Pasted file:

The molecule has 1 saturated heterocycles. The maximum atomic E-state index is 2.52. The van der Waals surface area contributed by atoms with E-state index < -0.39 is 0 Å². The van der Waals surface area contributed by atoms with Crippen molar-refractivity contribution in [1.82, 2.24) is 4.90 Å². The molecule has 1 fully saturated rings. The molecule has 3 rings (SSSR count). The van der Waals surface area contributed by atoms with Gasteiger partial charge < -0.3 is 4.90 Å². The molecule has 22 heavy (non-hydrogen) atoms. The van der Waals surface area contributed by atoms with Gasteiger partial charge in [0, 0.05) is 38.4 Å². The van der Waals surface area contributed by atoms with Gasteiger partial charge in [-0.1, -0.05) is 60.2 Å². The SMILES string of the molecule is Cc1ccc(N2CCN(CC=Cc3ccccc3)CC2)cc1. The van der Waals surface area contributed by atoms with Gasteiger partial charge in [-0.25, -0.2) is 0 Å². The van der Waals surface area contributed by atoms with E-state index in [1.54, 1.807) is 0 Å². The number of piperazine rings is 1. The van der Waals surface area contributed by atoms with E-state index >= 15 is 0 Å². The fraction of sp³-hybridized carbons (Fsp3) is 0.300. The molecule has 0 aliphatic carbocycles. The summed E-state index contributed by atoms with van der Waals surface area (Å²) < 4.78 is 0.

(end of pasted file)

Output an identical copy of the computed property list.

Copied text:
The molecule has 1 saturated heterocycles. The maximum atomic E-state index is 2.52. The van der Waals surface area contributed by atoms with E-state index < -0.39 is 0 Å². The van der Waals surface area contributed by atoms with Crippen molar-refractivity contribution in [1.82, 2.24) is 4.90 Å². The molecule has 1 fully saturated rings. The molecule has 3 rings (SSSR count). The van der Waals surface area contributed by atoms with Gasteiger partial charge < -0.3 is 4.90 Å². The molecule has 22 heavy (non-hydrogen) atoms. The van der Waals surface area contributed by atoms with Gasteiger partial charge in [0, 0.05) is 38.4 Å². The van der Waals surface area contributed by atoms with Gasteiger partial charge in [-0.1, -0.05) is 60.2 Å². The SMILES string of the molecule is Cc1ccc(N2CCN(CC=Cc3ccccc3)CC2)cc1. The van der Waals surface area contributed by atoms with Gasteiger partial charge in [-0.25, -0.2) is 0 Å². The van der Waals surface area contributed by atoms with E-state index in [1.54, 1.807) is 0 Å². The number of piperazine rings is 1. The van der Waals surface area contributed by atoms with E-state index >= 15 is 0 Å². The fraction of sp³-hybridized carbons (Fsp3) is 0.300. The molecule has 0 aliphatic carbocycles. The summed E-state index contributed by atoms with van der Waals surface area (Å²) < 4.78 is 0.